But one of Guttman’s previous tenants, who received $38,000 in a buy-out of their loft lease at 247 Water just before it burned down, said they noticed the windows of the terminal buildings had been covered over with cement blocks just prior to the fire, raising questions about whether the fire was calculated.
Jennifer Givner, spokesperson for the Department of Buildings, said it is “standard procedure to block the windows of vacant buildings to prevent vagrants from entering and destroying the property, and to protect the building from weather deterioration,” and that no permit is required to do so.
At the time of the terminal fire, Guttman was reported to have been in talks to sell the complex to Baruch Singer, a notorious New York landlord, for $450 million. Guttman is still in litigation with Singer, who defaulted on his contract, according to Goldberg.
Singer was not available for comment at press time.
Until that case is resolved, the fate of the Greenpoint Terminal will be on hold. Prior to the litigation, the architectural firm Perkins Eastman had prepared a preliminary plan to replace the old structure with a 2.6-million-square-foot waterfront development featuring residential and commercial towers and a public park.
Guttman’s plans for the future
Those buildings could lend a futuristic and modern touch to a neighborhood that had been facing the deteriorating Greenpoint Terminal buildings as they lay empty for more than 50 years, said Jack Guttman.
The latest design offers 2,500 condo units in five buildings of various heights from 15 to 40 floors, in addition to river views down widened side streets, public access to a waterfront esplanade similar to the one at Battery Park City in Manhattan, and a doubling in size of the park that exists there now, said Aaron Schwartz, principal and director of Perkins Eastman. In all, the development would consist of about 2.5 to 3 million square feet.
The development would also host new retail shops in the lower floors and additional parking, said Schwartz.
Jack Guttman also described complex efforts the owners took to find ways to retain the bridges because they presented legal issues of ownership and mapping since they crossed streets. “We put a lot of work into trying to preserve it,” he said.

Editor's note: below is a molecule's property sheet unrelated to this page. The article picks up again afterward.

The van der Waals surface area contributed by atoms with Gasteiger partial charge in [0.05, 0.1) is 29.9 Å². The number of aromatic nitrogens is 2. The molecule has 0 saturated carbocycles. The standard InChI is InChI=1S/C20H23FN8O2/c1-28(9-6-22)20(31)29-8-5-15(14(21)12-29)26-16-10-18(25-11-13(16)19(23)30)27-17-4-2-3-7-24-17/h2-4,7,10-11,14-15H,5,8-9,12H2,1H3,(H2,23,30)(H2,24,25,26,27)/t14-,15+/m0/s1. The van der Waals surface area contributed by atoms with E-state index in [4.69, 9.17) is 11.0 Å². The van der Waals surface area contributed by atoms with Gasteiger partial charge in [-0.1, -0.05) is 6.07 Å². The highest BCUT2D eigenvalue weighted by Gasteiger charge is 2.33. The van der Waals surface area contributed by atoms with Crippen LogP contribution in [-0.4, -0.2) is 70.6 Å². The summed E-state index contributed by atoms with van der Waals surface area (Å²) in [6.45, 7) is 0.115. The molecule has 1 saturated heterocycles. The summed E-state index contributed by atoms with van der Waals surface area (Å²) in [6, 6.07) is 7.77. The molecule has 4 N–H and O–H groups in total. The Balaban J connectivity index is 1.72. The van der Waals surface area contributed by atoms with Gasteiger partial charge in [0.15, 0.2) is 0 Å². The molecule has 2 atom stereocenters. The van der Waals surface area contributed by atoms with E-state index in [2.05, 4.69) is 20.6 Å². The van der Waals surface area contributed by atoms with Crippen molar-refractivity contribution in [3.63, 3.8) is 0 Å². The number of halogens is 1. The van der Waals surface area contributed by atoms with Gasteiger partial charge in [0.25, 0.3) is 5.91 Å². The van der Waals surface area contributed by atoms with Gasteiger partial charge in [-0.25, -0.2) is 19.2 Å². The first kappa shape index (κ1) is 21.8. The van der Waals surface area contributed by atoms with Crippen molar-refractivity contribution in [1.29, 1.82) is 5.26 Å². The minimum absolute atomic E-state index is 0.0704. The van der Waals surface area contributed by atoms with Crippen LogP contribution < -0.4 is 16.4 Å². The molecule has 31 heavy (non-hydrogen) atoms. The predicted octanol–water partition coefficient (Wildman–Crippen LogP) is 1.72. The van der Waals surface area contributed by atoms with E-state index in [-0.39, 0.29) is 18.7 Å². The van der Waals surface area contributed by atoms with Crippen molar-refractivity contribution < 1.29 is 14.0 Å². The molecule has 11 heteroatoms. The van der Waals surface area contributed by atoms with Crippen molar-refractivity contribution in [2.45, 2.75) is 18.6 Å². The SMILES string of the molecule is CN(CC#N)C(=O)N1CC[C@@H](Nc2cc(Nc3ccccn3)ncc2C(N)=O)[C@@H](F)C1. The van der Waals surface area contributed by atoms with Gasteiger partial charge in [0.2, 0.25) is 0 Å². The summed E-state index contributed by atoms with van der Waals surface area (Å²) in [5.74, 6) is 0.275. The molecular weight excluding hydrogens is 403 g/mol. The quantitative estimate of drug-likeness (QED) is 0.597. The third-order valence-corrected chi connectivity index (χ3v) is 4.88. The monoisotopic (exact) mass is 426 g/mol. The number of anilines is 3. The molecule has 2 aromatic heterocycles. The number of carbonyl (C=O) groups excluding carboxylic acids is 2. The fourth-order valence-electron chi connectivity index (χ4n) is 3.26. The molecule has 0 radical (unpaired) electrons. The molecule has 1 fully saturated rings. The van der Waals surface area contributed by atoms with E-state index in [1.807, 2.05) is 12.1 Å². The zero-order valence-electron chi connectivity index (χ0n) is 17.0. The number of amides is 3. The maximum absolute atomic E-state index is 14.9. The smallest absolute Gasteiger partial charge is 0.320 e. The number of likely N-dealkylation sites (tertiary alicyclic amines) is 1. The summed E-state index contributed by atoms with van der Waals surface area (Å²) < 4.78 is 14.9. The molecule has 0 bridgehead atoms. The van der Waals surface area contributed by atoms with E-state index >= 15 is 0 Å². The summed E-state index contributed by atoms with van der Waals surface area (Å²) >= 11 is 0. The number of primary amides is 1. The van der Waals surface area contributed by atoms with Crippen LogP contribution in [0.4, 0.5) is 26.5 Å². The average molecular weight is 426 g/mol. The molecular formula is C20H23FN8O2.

In keeping with community interests and zoning requirements, Schwartz said the tallest buildings would be neither at the river’s edge nor overwhelming the street-level buildings that are adjacent to the planned site. In addition, the firm has designed an area with piers for canoeing, and a marina for parking boats. Plans are also being discussed to create a museum in the location where the U.S.S. Monitor, one of the first U.S. Navy Ironclad boats, was built, said Goldberg.
Past loft experiences still haunting
Still, Guttman’s past seems to haunt him with stories that get passed around like a tray of drinks at a party. The persistence of the talk hints at how difficult it will be for him to shake his old image as the landlord who rented commercial lofts to tenants and experienced ensuing problems with both his tenants and his properties.
One former tenant in Guttman’s 247 Water Street commercial lofts said she had plenty of bad experiences with her previous landlord. She can’t believe he would be allowed to engage in any future construction. “He has always felt he was beyond the law,” said Anne McDonald, a previous tenant who described years of alleged nightmarish harassment by her ex-landlord, including the day she said his crew arrived with a crane and ripped the door off the front of the building.
Guttman also has a reputation ingrained among Brooklyn residents as uncaring and insensitive to the historical character of the buildings he owns, said one long-time resident who wished to remain anonymous. One example: how Guttman “butchered” the brick side of one building with garish yellow paint.
McDonald does not think the city has acted in good faith or provided enough measures for stopping landlords like the Guttmans from developing more properties until they can mend their ways. Yet as one person close to the Guttmans noted, “how many landlords or developers that you know don’t have legal issues?”
A private man with strong beliefs
The son of holocaust survivors from Poland who immigrated to Israel, Joshua Guttman came to Brooklyn in 1970 as an electrician and built his business from scratch, said his son. Supporters of Joshua Guttman described a man who contributes his profits to building schools for children in Israel, buying emergency ambulances and stocking hospital supplies in the country.
“My father just stocked the trauma units,” said Jack Guttman. “But no one is going to see the name on the defibrillator,” he added. The buildings Joshua Guttman donated will also not bear his name, Jack Guttman said.
Mindful of his community and their needs, last year Guttman provided an Orthodox family with a residence, so that the devout Jews would have a meeting place in Dumbo, according to Guttman’s son.
“There has been nothing like this ever before in Dumbo and finally we have a facility for people to meet,” said Jack Guttman.
He also described a man who lives in a neighborhood of doctors and lawyers, but prefers to stay at home and tend to his garden: “My parents live in an average house, and wear average clothing,” said his son.